7 thoughts on “New York’s Sewer Overflows Could be Contributing to Climate Change

  1. Great coverage on an important subject; thanks!

    When homeowners pave or otherwise cover land surrounding their homes with impervious surfaces that prevent rain and other runoff from being locally absorbed, this private action adds to the burden on public sewers. Homeowners’ real estate taxes and / or water-sewer charges should reflect the additional costs they’re shifting to the city. (I think City Limits has covered this aspect of the story in the past….)

    • Great idea! In Forest Hills, the advent of McMansions in the Cord Meyer district has meant an increase in flooding downhill to the “valley” on Yellowstone Blvd. Aside from being an eyesore, those homes are definitely affecting the environment by destroying the natural greenery that previously abated some of these issues.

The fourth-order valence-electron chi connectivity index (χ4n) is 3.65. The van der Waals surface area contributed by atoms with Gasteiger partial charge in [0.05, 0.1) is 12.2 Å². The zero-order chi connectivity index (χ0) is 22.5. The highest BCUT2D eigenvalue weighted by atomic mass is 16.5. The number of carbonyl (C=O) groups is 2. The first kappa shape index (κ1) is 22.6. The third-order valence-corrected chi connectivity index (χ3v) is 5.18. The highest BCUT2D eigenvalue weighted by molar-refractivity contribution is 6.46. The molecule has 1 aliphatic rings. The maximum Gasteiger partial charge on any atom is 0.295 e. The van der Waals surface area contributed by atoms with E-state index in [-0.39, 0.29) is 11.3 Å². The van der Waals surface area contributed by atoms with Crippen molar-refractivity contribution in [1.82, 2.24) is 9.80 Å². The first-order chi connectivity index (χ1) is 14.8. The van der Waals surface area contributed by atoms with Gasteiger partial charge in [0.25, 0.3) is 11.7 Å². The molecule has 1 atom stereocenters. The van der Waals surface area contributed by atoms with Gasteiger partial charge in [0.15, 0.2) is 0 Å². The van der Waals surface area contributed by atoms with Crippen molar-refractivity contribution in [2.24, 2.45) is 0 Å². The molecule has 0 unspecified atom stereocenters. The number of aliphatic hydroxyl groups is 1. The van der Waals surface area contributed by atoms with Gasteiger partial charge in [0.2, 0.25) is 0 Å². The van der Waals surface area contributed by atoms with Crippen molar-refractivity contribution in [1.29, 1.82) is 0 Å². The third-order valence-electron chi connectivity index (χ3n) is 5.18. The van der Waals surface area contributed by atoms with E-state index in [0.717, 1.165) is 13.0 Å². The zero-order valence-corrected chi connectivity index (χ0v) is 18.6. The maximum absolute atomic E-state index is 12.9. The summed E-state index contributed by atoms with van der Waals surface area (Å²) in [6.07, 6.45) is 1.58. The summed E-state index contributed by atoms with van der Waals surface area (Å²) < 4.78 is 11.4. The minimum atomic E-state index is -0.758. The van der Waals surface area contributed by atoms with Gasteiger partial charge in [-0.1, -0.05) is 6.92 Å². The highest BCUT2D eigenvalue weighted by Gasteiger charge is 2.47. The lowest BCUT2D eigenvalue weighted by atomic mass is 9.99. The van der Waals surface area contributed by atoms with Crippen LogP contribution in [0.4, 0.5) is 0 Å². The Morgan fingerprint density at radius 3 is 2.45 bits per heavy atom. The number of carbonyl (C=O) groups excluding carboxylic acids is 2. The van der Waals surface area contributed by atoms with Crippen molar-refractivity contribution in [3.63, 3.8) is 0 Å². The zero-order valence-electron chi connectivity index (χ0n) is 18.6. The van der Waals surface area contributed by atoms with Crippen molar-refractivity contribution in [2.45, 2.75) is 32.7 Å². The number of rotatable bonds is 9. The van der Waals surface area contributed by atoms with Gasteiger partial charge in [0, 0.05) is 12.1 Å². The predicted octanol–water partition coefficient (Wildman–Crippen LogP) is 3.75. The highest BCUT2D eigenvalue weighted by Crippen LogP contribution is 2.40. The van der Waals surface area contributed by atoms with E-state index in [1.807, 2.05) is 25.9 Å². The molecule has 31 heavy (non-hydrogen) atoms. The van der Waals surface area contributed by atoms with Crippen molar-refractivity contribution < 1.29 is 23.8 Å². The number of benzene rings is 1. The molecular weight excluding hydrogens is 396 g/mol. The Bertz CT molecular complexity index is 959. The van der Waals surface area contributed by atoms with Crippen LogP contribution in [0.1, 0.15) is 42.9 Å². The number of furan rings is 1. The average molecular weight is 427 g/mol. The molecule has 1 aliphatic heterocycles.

2. As some one who worked for the DEP solution is:

    -Storage tanks at treatment plants to hold it until after the rain(expensive)

    -Rain gardens, green roofs, permeable paving, man made wetlands. Anyplace you can open up the pavement to plant something you can reduce the amount of runoff.

  3. Pingback: New York’s sewer overflows could be contributing to climate change - ISG

  4. Pingback: Sewer overflows could be contributing to climate change - My Website

Leave a Reply

Your email address will not be published. Required fields are marked *